Wednesday, June 10, 2009

Lawrence Friedman's "Dead Hands"

Just out from Stanford University Press is Lawrence M. Friedman's Dead Hands: A Social History of Wills, Trusts, and Inheritance Law. It figures in a biographical sketch of Professor Friedman in a recent issue of the Stanford Lawyer.

The publisher's description of Dead Hands follows:
The law of succession rests on a single brute fact: you can't take it with you. The stock of wealth that turns over as people die is staggeringly large. In the United States alone, some $41 trillion will pass from the dead to the living in the first half of the 21st century. But the social impact of inheritance is more than a matter of money; it is also a matter of what money buys and brings about.

Law and custom allow people many ways to pass on their property. As Friedman's enlightening social history reveals, a decline in formal rules, the ascendancy of will substitutes over classic wills, social changes like the rise of the family of affection, changing ideas of acceptable heirs, and the potential disappearance of the estate tax all play a large role in the balance of wealth. Dead Hands uncovers the tremendous social and legal importance of this rite of passage, and how it reflects changing values and priorities in American families and society.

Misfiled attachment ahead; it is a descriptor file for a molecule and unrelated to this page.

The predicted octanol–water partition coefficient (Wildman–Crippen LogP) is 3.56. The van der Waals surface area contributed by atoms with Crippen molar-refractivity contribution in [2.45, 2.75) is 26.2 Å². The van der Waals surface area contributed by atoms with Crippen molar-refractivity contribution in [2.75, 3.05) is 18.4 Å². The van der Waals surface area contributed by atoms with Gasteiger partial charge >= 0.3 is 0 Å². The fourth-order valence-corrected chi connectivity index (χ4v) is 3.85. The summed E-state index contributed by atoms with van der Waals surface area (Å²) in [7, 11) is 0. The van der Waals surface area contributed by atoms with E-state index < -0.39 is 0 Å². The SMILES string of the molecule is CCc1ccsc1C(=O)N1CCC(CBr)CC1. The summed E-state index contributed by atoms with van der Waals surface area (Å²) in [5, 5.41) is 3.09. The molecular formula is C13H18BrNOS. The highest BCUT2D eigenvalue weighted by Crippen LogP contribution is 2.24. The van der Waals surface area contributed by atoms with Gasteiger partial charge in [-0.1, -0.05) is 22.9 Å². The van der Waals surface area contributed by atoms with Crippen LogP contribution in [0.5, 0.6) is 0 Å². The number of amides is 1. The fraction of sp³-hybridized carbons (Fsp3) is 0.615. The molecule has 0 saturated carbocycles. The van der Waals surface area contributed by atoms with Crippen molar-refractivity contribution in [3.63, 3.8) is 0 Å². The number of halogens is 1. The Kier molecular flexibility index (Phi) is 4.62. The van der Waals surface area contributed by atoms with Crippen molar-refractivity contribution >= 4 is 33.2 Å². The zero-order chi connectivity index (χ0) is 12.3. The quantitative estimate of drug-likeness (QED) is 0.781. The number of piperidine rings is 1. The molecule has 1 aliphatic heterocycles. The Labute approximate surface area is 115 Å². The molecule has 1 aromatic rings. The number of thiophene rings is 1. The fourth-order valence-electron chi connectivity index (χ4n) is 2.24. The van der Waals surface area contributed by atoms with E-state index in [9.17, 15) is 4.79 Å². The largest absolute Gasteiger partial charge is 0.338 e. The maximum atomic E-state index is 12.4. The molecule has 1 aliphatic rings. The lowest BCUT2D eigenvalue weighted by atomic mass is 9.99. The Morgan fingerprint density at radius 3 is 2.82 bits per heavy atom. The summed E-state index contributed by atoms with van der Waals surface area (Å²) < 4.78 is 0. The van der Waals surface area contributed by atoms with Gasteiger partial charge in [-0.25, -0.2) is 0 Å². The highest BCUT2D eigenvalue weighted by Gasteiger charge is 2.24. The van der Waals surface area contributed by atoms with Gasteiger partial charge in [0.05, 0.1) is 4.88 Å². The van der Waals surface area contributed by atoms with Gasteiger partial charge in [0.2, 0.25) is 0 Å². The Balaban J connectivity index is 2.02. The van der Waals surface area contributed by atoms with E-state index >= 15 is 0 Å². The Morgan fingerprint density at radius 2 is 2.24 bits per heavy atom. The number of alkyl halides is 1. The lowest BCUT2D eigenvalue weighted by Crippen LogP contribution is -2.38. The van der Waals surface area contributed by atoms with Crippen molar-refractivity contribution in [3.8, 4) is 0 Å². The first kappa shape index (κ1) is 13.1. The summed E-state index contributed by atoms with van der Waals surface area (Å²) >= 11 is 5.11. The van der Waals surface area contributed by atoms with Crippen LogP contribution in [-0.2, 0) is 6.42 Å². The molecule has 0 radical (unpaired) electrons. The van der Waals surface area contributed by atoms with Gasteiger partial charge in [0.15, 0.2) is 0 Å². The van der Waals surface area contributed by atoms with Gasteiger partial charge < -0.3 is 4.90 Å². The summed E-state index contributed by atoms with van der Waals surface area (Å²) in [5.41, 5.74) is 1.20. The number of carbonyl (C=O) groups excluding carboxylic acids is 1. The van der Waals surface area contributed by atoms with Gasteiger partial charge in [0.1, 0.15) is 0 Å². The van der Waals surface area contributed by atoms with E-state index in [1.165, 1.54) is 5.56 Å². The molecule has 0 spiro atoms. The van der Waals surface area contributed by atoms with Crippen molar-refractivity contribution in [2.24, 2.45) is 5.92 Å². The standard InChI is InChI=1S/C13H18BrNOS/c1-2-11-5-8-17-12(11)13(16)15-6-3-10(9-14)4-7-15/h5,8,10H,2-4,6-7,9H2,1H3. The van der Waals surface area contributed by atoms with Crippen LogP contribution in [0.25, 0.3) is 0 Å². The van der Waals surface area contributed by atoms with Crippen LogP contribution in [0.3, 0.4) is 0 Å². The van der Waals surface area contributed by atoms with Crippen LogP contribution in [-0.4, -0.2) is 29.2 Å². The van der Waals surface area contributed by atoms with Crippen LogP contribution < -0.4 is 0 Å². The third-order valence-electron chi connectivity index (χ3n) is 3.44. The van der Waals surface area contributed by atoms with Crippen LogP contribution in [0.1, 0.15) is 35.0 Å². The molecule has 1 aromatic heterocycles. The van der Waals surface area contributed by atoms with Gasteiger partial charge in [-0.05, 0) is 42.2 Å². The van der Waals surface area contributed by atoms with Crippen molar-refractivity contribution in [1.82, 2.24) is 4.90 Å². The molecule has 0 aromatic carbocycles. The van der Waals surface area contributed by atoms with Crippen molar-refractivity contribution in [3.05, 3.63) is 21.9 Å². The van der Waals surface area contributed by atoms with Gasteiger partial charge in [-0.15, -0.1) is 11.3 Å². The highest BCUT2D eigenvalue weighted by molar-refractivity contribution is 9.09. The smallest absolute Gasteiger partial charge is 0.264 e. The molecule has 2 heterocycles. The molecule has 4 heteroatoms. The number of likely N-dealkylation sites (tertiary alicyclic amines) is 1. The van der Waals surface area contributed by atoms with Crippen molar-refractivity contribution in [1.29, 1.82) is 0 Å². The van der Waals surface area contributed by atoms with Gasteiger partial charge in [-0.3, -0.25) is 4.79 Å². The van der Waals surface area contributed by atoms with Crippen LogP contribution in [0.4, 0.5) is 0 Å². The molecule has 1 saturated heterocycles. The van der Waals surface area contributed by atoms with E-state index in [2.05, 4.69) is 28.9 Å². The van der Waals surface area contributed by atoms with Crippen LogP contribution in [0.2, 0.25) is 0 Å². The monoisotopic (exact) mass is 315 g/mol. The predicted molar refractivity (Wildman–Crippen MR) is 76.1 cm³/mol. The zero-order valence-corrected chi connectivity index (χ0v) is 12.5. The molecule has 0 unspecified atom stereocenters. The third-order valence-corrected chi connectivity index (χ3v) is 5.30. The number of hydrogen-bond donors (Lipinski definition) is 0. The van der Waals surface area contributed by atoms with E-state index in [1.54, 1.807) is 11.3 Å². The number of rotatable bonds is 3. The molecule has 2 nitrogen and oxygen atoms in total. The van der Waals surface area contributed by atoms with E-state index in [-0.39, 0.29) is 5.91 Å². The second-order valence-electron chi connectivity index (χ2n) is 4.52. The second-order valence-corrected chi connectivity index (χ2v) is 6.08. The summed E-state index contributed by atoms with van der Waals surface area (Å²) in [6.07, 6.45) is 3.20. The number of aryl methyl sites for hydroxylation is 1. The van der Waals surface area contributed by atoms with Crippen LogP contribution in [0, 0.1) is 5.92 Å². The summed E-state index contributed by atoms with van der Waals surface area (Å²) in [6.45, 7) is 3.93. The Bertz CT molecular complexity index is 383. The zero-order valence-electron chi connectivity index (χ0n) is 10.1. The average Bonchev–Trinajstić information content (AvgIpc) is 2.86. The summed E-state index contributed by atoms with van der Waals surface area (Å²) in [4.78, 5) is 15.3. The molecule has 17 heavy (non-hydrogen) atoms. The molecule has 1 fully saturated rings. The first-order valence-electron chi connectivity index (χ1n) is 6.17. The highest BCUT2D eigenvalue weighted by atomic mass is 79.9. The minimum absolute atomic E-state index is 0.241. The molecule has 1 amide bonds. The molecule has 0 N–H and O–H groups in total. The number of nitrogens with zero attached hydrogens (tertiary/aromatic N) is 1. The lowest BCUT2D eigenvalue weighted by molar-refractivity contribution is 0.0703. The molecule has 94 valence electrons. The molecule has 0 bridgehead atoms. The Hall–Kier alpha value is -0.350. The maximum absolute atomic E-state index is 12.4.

"Dead Hands is important, and important to a surprisingly wide audience. It should be read by literally everyone interested in the policies that take effect after a person dies. From how estates are divided to the little understood death tax, Friedman explains this singular branch of the law clearly, and brings it to life by placing it firmly within its social context."
—Gregory S. Alexander, Cornell University

"Friedman gracefully shows why the law of succession matters. Instead of focusing on just one approach, Dead Hands incorporates law, sociology, and history to provide a wide-ranging and accessible guide for the curious reader."
—Richard J. Ross, University of Illinois, Urbana-Champaign